Iguassu Falls! - Puerto Iguazu - Marco Polo Hostel

Puerto Iguazu Travel Blog

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Fingering a butterfly

The bus ride was what I’d come to expect from Pluma - stops every three hours for pasties and toilets so not a lot of sleep. I was also unfortunate enough to be sat next to a freakishly large woman who kept catching me with her size 12 high-heeled Air Max’s, when she wasn’t cracking her immense knuckles.

To my other side was some I-am-Gaia twat: Dreads, parachute pants and a penchant for tapping out bongo rhythms on the chair.

When I arrived in Foz I had to get a local bus across the border to Puerto Igazzu where thankfully my hostel was right next to the bus terminal.

I checked into Marco Polo, slightly suspicious of the number of French accents that I could hear (the hostel had been recommended by Frenchster. Apparently the French language guide book has different hostels in than Lonely Planet, leading to small French ghettos.

Please God, no!…).

After the bongo-knuckle journey I needed my sleep. So I slept.

To my dismay I found that my shower-gel had blown it’s load all over the inside of my rucksack, making a lot of things sticky. The only worrying one was my camera charger that didn’t appear to be working properly.

I rinsed out the charger and left it to dry overnight so it would be ready for my trip to the waterfall the next day. I then headed out with a Parisienne couple and a Swiss guy to the local Parilla to eat a kilogram of assorted meat and a tiny spoonful of salad, finishing the night with a few games of ‘ ‘ead of sheet’ or ‘shithead’ as I understand we call the game in England.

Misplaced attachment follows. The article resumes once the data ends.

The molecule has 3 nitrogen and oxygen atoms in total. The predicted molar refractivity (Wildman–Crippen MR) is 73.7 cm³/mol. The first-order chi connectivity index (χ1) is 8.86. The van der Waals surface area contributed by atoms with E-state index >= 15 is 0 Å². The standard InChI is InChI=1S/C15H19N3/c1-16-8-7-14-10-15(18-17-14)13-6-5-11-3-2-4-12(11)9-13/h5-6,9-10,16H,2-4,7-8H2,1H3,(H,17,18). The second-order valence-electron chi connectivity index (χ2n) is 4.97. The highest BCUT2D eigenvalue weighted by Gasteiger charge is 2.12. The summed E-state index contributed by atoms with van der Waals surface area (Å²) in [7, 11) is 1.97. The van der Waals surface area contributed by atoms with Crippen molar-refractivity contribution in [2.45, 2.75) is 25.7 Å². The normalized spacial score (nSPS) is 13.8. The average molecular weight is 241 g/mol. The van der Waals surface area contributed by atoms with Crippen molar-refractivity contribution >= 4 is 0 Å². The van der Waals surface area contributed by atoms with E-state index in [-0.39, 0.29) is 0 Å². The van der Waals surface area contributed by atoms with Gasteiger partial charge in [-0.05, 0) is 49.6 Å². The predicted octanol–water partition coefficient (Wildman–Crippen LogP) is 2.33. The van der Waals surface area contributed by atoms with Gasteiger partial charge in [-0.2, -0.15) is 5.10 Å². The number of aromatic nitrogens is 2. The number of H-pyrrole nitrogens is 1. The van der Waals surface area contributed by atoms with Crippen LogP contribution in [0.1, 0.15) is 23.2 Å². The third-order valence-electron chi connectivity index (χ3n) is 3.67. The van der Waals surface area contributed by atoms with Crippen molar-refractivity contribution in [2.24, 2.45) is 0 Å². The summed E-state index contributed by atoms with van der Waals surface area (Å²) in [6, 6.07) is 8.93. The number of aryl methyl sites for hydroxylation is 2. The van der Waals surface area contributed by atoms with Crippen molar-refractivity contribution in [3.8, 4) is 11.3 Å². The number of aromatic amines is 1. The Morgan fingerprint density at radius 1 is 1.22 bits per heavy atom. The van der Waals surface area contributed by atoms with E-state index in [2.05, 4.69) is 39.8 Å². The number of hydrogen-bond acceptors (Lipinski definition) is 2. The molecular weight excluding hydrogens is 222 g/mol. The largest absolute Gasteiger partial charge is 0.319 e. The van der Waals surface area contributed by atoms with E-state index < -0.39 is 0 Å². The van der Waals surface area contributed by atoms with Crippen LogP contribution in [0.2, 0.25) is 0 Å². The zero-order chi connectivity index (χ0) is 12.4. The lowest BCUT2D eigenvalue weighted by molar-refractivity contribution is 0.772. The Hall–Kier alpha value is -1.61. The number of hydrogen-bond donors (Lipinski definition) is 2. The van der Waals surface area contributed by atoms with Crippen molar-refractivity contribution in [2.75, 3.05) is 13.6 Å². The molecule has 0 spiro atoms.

In the morning I had a vison. I thought, ‘I bet this camera charger is still a bit damp and will blow up if I plug it in now’.

The tubby lad is loving it...
I was just as correct as I was foolish, resulting in a small explosion and a camera that didn’t work. Tits.

Luckily I’d met two Norwegian girls who said I could use their cameras to take a few photos so the day was saved!

Igassu is a short bus journey from the main terminal, a fairly chunky entrance fee of 75 Argentinean Pesos for gringos and then you are in the park. From here its walking or the free 5 km/h train to see various smaller waterfalls and the big one - the devil’s throat.

The area has a lot of wildlife - unstripey raccoon things (not the scientific name), lizards and butterflies.

Quite early on in the day I managed to accidentally cover myself in banana as I was trying to lure a lizard toward me. It happens. The lizard wasn’t that interested, but the butterflies were - soon I had them regularly landing on me to lick the fruity goodness off my skin.

Devil's Throat
At one stage I had a pet butterfly for ten minutes; it sat on my hand and then if I blew it would fly in a little loop before returning to perch on my finger.

After furry things, butterflies, strolling, slow train journeys and a good few waterfalls we finally ended up at the Devil’s Throat.

Awe inspiring.

Well worth going.

Went out for a few drinks that night, one of the highlights being a little old man wandering around with a handful of clay and a persistent sales technique.

"Hello friends, I make your face of clay for ten dollars?"

"No gracias"

"I can do your nose."

(Why?) "No gracias"

"You are English. In England can you have a clay face?"


"OK. So I make you clay face to take to England..."

"No gracias"

"Maybe all three faces together?"

"No gracias..."


Next stop Paraguay to buy a camera charger at their legendary (ish) electronics markets.

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Fingering a butterfly
Fingering a butterfly
The tubby lad is loving it...
The tubby lad is loving it...
Devils Throat
Devil's Throat
Puerto Iguazu
photo by: jeffy